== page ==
Global Studies (GLBL)

GLBL Class Schedule

Courses

GLBL 100   Intro to Global Studies   credit: 3 Hours.

Foundation course for understanding a range of contemporary issues and learning to analyze them from multiple disciplinary perspectives. Students consider globalizing trends within themes of wealth and poverty; population, cultures, and human rights; environment and sustainability; and governance, conflict, and cooperation. Course objectives are to enhance knowledge of human cultures, their interactions and impacts on the world; develop skills for successfully negotiating realities of contemporary societies; and promote values for global learning, diversity, and sustainable futures.
This course satisfies the General Education Criteria for:
Social & Beh Sci - Soc Sci
Cultural Studies - Western

GLBL 118   Natural Disasters   credit: 3 Hours.

Same as ESE 118 and GEOL 118. See GEOL 118.
This course satisfies the General Education Criteria for:
Nat Sci & Tech - Phys Sciences

GLBL 199   Undergraduate Open Seminar   credit: 0 to 6 Hours.

See Class Schedule for topics. Approved for Letter and S/U grading. May be repeated in the same or separate terms to a maximum of 6 hours.

GLBL 200   Foundations of Research   credit: 3 Hours.

Introduction to the foundations of interdisciplinary, social science research. Topic include understanding the purpose for research, identifying researchable issues, finding evaluating and using sources effectively, recognizing methods associated with different types of data and disciplines, and writing a literature review. Prepares students for course-based research papers and advanced research methods courses. Guest faculty present their Global Studies-relevant research as students (b)log their own research interests.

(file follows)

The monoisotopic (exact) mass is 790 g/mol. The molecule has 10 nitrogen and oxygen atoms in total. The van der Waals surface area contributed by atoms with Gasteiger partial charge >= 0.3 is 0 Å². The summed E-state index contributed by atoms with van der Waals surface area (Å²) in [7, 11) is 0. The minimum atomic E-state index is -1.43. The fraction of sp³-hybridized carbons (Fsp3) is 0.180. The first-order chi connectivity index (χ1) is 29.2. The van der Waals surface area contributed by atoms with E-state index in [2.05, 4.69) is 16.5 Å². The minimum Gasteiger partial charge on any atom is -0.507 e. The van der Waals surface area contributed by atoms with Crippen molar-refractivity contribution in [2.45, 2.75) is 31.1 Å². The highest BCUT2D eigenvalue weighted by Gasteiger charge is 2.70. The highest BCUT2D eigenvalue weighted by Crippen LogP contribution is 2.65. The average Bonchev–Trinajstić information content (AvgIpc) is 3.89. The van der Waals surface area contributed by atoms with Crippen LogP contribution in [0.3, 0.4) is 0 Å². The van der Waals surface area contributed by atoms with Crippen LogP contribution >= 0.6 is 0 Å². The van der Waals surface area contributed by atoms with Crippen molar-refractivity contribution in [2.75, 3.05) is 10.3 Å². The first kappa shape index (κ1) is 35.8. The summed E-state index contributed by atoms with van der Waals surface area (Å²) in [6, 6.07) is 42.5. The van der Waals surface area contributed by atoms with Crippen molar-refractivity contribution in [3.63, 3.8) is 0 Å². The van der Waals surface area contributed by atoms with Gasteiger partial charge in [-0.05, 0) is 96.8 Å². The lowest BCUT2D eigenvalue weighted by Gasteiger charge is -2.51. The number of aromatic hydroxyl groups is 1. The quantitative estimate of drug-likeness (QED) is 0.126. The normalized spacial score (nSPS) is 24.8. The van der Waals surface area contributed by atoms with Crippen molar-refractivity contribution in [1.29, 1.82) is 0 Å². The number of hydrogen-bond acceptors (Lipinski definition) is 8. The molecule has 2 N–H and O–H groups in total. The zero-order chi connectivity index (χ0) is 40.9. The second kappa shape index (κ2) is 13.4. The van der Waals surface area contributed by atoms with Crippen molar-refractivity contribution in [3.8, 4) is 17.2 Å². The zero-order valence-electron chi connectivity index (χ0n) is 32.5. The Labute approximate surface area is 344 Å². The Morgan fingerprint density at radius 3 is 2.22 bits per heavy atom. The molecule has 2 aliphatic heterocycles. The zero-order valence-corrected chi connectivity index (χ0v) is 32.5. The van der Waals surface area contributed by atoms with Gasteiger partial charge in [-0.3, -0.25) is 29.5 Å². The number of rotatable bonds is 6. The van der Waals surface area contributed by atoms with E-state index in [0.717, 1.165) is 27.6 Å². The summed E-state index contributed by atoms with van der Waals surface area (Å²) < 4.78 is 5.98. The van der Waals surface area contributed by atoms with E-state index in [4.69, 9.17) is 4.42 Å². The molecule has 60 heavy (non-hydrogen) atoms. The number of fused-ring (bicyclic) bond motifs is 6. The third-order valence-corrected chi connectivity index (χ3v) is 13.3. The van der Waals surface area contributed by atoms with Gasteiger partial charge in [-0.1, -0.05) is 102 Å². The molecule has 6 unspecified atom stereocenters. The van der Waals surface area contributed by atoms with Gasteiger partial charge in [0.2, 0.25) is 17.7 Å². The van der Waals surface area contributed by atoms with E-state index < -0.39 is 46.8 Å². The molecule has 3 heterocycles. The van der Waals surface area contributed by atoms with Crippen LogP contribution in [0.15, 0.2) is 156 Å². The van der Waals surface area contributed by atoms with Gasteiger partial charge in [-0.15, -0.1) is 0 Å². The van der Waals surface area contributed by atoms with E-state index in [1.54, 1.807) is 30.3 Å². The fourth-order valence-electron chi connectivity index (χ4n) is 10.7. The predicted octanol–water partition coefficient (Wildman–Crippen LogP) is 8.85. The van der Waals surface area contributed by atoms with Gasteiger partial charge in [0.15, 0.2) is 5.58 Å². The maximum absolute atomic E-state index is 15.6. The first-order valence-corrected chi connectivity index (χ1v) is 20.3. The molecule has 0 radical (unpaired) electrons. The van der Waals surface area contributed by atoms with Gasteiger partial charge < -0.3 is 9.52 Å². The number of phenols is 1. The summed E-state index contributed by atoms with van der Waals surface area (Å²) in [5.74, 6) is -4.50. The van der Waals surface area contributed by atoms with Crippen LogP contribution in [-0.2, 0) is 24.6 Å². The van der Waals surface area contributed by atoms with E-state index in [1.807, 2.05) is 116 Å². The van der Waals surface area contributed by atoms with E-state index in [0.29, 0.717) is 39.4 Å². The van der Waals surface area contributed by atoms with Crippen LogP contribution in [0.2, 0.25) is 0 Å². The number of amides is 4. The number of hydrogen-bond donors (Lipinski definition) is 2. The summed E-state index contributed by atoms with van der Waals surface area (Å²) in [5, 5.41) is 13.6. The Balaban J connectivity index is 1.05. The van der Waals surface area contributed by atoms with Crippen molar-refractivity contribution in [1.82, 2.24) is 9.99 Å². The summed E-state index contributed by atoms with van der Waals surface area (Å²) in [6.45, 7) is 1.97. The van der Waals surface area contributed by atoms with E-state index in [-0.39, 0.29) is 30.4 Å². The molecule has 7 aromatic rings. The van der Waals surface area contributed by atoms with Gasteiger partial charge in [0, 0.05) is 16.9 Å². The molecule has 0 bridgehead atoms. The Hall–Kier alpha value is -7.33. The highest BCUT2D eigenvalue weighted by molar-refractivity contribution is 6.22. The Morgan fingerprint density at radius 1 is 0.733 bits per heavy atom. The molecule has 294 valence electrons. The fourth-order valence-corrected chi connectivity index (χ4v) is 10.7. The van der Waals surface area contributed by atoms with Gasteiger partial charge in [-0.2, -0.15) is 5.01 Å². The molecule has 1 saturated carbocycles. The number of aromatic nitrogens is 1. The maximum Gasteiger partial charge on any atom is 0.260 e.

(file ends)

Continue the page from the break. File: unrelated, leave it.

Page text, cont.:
GLBL 215   Resource Conflicts   credit: 3 Hours.

Same as ESE 215 and GEOG 215. See GEOG 215.
This course satisfies the General Education Criteria for:
Social & Beh Sci - Soc Sci

GLBL 220   Governance   credit: 3 Hours.

Gateway course into the Governance thematic area for Global Studies majors providing an introduction to important themes, problems and approaches to global governance in a series of issue areas, including security, economics, migration, and the environment. Covers the historical development of the international system as well as contemporary controversies. Case studies are used to explore the strength and weaknesses of current governance approaches, and students will conduct independent research into existing structures. Prerequisite: GLBL 100.

GLBL 221   Geographies of Global Conflict   credit: 3 Hours.

Same as GEOG 221. See GEOG 221.
This course satisfies the General Education Criteria for:
Social & Beh Sci - Soc Sci

GLBL 225   Career Development:Internships   credit: 1 Hour.

Teaches students with global studies academic interests how to identify internships and service-learning learning opportunities relevant to their major. Students prepare application materials, conduct informational interviews, participate in mock job interviews, explore networking strategies, and create a career narrative that represents their academic interests and skills. Prepares students on what to expect from their internships and how to develop and apply leadership skills.

GLBL 240   Global Health   credit: 3 Hours.